Sarah's Key, by Tatiana de Rosnay, tells two intertwined stories, that of a French Jewish girl who is arrested with her family at age 10 during WorldSarah's Key, by Tatiana de Rosnay, tells two intertwined stories, that of a French Jewish girl who is arrested with her family at age 10 during World War II, and that of an American woman married to a French man and living in Paris in the 2000s. In the first half of the book, the chapters alternate between the two stories, but in the second half the perspective remains solely with the contemporary story. It is a fairly quick read - I read about half of it on a 2.5 hour plane flight - and overall I mildly enjoyed it, but it did not live up to my expectations based on the "bestseller" hype.
The story of the Jewish girl, Sarah, is immensely painful and essentially does not have a happy ending. It seemed like a fairly accurate portrayal of the reality of the war for many people, but it isn't really something I personally need to be reminded of in such detail. A theme through-out the book is to not forget what happened; I can guarantee you I won't forget, and I didn't need this book to remind me. Still along the lines of the story of Sarah, I found the title a bit misleading. It implied to me that there was going to be a special, perhaps surprising, occurrence related to this key, but it quickly became clear that instead it was predictable and the most painful moment of the story. Clearly I just set myself up with incorrect expectations.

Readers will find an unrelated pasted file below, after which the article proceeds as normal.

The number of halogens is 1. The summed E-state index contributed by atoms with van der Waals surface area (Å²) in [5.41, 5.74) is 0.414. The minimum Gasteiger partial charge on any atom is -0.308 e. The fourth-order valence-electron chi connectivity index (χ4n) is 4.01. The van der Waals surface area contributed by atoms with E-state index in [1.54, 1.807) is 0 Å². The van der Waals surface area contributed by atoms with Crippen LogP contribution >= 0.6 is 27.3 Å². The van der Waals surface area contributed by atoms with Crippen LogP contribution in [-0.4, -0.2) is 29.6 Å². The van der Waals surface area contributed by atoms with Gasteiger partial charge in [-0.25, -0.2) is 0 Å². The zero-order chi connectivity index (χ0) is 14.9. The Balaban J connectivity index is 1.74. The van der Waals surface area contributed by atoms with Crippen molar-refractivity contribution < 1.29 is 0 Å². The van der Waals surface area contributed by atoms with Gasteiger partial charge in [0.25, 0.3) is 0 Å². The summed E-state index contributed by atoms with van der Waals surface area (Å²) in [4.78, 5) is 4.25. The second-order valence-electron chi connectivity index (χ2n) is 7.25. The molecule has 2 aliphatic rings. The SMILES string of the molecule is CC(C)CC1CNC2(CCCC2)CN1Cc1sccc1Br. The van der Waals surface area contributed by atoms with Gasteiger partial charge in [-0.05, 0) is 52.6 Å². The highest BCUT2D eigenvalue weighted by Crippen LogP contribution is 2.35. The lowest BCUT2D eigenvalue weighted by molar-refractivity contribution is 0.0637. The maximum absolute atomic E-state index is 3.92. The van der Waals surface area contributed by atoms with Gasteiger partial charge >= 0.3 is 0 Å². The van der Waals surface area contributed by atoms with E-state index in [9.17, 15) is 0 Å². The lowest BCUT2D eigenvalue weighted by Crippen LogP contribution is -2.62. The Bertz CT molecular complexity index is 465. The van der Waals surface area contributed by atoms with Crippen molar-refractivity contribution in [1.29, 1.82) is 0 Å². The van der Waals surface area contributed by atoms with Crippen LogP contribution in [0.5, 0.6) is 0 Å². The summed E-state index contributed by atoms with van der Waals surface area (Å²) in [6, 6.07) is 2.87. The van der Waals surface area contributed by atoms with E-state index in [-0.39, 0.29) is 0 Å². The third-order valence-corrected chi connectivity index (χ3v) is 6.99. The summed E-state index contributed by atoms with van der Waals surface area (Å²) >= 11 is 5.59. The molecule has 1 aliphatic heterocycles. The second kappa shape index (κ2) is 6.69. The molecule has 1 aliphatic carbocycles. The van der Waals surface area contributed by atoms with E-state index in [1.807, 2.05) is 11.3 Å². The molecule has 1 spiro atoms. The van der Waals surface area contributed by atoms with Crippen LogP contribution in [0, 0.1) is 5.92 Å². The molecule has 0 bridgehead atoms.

The contemporary story was mildly interesting, but fairly predictable and I didn't find that I especially connected with any of the characters. The ending was satisfying and appropriate to the plot.
Oddly, I find myself thinking of this book as "light" reading, even though it deals with some heavy topics. I am not sure what to make of that, but in any case, it is decent plane or "light" reading if you can handle some intense/painful sections....more
Beautiful Ruins, by Jess Walter, is an engaging and well-written novel that tells the story of a disparate group of people whose lives overlap, from aBeautiful Ruins, by Jess Walter, is an engaging and well-written novel that tells the story of a disparate group of people whose lives overlap, from a young Italian innkeeper in the 1960s to a young woman aspiring to be a film producer in the 2000s. It is difficult to describe the plot line, but it is about more than the plot - it is about human imperfection and the lives we create and dream and live. The writing itself is excellent and a large part of what makes it a good book. The chapters jump around in time and focus on different characters, which I can find quite jarring. However, Walter made it work with writing that quickly engages the reader in whichever story is currently being told. Some of the chapters even felt like they could exist as short stories in their own right. Walter also managed to write a book about heavy topics with a light touch that kept it from being a downer and had plenty of humor. I definitely recommend this book!...more